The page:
Transcript from the "Object Shapes & Hidden Classes" Lesson
>> The next one is what we call polymorphic behavior, right, or inline caching, or property reads. In other words, if you're reading a property on an object, and we do that a lot, right, it could be fast. In other words, it could take almost instant to up to 60 times slower.
[00:00:26] This is not 60%, this is 60X slower, right? So there's a huge difference in performance between a fast path and an unhappy path. So let's see what the test looks like. And then let's see what's actually happening under the hood. But actually before I do that, we need to talk about, how does a VM layout object, right?
[00:00:49] So we talked about the physical machine. And the reason I talked about the physical machine, because I wanna tie it to how VMs actually work internally. And so let's talk about how VMs layout an array. So let's say you do something very simple and you say, myArray 1, 4, a bunch of numbers into it.
[00:01:10] And then you wanna access the array using some index, right? So the way this would translate is that, well, VM would, inside of the data section, would create array with different values inside of it, right? And you can think of it as an object, right? So this object at the location 0 would have a special hiddenClassId.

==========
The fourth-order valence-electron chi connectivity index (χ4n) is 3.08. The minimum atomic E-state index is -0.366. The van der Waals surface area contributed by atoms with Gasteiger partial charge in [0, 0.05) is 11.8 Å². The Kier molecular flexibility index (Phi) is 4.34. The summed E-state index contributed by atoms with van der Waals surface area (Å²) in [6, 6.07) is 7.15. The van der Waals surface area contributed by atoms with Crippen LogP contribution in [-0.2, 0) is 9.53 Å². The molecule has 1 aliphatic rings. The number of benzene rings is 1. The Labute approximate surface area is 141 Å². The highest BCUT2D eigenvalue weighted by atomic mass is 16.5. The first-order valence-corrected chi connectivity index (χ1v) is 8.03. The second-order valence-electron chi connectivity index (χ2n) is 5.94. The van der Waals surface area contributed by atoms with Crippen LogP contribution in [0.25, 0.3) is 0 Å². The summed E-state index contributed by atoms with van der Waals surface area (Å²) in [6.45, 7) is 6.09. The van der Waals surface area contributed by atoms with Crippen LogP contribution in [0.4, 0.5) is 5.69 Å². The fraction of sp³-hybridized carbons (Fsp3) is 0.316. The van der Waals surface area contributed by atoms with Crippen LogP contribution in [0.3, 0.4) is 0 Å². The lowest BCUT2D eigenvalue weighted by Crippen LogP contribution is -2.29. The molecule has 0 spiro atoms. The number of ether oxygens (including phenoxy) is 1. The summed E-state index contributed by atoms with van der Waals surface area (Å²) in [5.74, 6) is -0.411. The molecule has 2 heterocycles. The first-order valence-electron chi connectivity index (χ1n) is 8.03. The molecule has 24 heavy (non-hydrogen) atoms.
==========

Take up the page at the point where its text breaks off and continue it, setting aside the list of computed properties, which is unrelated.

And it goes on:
[00:01:29] I'll explain it in a second. It needs to know about a prototype chain. We can talk about it later. It will have a pointer to an actual array which is stored somewhere else. The reason why it's stored somewhere else is because arrays can grow in size, but your reference to the array stays the same.
[00:01:46] So in other words, there has to be a level of indirection. I cannot give you a reference to a memory location that later I decide is too small for me to store the value. And then I will have to go back and somehow change all the pointers, which is kind of nonsensical, right?